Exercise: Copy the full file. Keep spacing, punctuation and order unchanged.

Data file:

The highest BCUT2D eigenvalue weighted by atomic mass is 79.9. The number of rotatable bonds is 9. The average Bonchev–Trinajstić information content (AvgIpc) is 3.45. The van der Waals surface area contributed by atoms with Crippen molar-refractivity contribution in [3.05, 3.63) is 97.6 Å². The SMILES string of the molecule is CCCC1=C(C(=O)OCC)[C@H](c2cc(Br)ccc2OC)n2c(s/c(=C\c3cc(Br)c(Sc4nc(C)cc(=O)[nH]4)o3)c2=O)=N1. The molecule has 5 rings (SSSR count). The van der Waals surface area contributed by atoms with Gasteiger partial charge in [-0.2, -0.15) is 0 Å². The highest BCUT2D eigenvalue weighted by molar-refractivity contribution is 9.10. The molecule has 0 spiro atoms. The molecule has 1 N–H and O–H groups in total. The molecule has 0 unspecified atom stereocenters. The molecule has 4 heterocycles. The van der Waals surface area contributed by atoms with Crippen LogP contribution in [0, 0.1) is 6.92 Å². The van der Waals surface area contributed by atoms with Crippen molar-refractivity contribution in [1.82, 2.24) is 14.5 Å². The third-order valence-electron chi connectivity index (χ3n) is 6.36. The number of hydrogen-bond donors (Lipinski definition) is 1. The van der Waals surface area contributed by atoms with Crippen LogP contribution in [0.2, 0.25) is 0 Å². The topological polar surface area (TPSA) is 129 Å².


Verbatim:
The highest BCUT2D eigenvalue weighted by atomic mass is 79.9. The number of rotatable bonds is 9. The average Bonchev–Trinajstić information content (AvgIpc) is 3.45. The van der Waals surface area contributed by atoms with Crippen molar-refractivity contribution in [3.05, 3.63) is 97.6 Å². The SMILES string of the molecule is CCCC1=C(C(=O)OCC)[C@H](c2cc(Br)ccc2OC)n2c(s/c(=C\c3cc(Br)c(Sc4nc(C)cc(=O)[nH]4)o3)c2=O)=N1. The molecule has 5 rings (SSSR count). The van der Waals surface area contributed by atoms with Gasteiger partial charge in [-0.2, -0.15) is 0 Å². The highest BCUT2D eigenvalue weighted by molar-refractivity contribution is 9.10. The molecule has 0 spiro atoms. The molecule has 1 N–H and O–H groups in total. The molecule has 0 unspecified atom stereocenters. The molecule has 4 heterocycles. The van der Waals surface area contributed by atoms with Crippen LogP contribution in [0, 0.1) is 6.92 Å². The van der Waals surface area contributed by atoms with Crippen molar-refractivity contribution in [1.82, 2.24) is 14.5 Å². The third-order valence-electron chi connectivity index (χ3n) is 6.36. The number of hydrogen-bond donors (Lipinski definition) is 1. The van der Waals surface area contributed by atoms with Crippen LogP contribution in [0.2, 0.25) is 0 Å². The topological polar surface area (TPSA) is 129 Å².